"Cityboy" : Beer and Loathing in the Square Mile, Paperback

"Cityboy" : Beer and Loathing in the Square Mile Paperback

4.5 out of 5 (2 ratings)


CITYBOY is Geraint Anderson's bestselling expose of life in the City of London. In this no-holds-barred, warts-and-all account of life in London's financial heartland, Cityboy breaks the Square Mile's code of silence, revealing tricks of the trade and the corrupt, murky underbelly at the heart of life in the City.

Drawing on his experience as a young analyst in a major investment bank, the six-figure bonuses, monstrous egos, and the everyday culture of verbal and substance abuse that fuels the world's money markets are brutally exposed as Cityboy describes his ascent up the hierarchy of this intensely competitive and morally dubious industry, and how it almost cost him his sanity.




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Review by

Fictionalised account of his time as a worker in The City of London. Vivid and inventive use of expletives which becomes a bit repetitive. But the book is mostly interesting for his complete condemnation of the whole City shebang. All you ever thought about it was right; it is parasitic and only about making money, for the city types. The city he experienced was dominated by men, and their depraved appetites is what he uses to gain friends. His argument that there is not a scrap of genuine knowledge in the City is somewhat undermined by his acquisition, later in the book, of a "brilliant" analyst, who does seem to be able to see the future. It is a very moralistic book, he frequently ends his descriptions with an outright condemnation of what he has described. He regularly contrasts what he is doing with the honest job done by his father. He explores all the vices, although avoids personal involvement with the nastier sex and comments that his grandfather was a missionary. Money has become an object in itself. The activities of the companies and of the people employed are of no account to the spider monitoring the signals from his web's threads.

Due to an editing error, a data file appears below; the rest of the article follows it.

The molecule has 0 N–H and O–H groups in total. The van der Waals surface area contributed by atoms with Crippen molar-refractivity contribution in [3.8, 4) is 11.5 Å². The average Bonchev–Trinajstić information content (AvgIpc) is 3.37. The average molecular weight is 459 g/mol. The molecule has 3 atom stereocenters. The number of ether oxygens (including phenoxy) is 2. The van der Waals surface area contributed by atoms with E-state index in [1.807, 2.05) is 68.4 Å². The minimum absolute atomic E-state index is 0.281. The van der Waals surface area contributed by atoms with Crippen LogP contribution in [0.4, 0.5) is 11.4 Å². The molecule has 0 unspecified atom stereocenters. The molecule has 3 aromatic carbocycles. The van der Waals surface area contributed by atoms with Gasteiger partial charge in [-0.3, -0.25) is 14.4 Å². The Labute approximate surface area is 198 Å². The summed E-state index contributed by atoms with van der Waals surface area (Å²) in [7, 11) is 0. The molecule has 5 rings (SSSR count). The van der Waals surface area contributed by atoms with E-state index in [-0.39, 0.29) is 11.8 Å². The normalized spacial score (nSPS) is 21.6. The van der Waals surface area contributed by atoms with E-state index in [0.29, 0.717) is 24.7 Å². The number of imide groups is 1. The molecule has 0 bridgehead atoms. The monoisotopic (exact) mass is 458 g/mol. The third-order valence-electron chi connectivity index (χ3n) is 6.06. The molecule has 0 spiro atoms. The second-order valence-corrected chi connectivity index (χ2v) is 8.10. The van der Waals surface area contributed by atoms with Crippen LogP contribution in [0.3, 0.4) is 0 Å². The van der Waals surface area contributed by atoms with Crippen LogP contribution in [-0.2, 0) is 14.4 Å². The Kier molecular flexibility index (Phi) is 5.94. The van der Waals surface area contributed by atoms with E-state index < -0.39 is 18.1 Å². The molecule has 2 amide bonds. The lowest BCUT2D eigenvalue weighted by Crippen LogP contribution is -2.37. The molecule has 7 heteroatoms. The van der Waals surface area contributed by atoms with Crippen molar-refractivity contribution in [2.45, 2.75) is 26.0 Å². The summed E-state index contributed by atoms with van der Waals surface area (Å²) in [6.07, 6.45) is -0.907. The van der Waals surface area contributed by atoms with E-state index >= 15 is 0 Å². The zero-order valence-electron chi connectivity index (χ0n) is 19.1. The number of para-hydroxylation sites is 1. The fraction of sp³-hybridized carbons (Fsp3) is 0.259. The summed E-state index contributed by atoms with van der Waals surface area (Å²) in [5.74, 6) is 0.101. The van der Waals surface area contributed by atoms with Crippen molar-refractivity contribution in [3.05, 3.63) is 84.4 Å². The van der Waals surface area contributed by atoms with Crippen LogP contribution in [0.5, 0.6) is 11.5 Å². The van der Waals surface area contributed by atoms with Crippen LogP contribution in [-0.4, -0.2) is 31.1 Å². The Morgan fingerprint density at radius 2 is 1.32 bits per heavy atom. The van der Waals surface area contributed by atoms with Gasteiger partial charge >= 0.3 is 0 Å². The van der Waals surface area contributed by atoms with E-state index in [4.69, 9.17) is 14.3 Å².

Review by

It's very entertaining. It reads rather surprisingly like a modern version of one of those Victorian "rake's progress" type morality tales. As he steps deeper into debauchery, he has occasional reminders of the Christian principles of his parents. I'm not sure if that's a clever literary reference or just coincidence (Wikipedia says the author's mother was a missionary).

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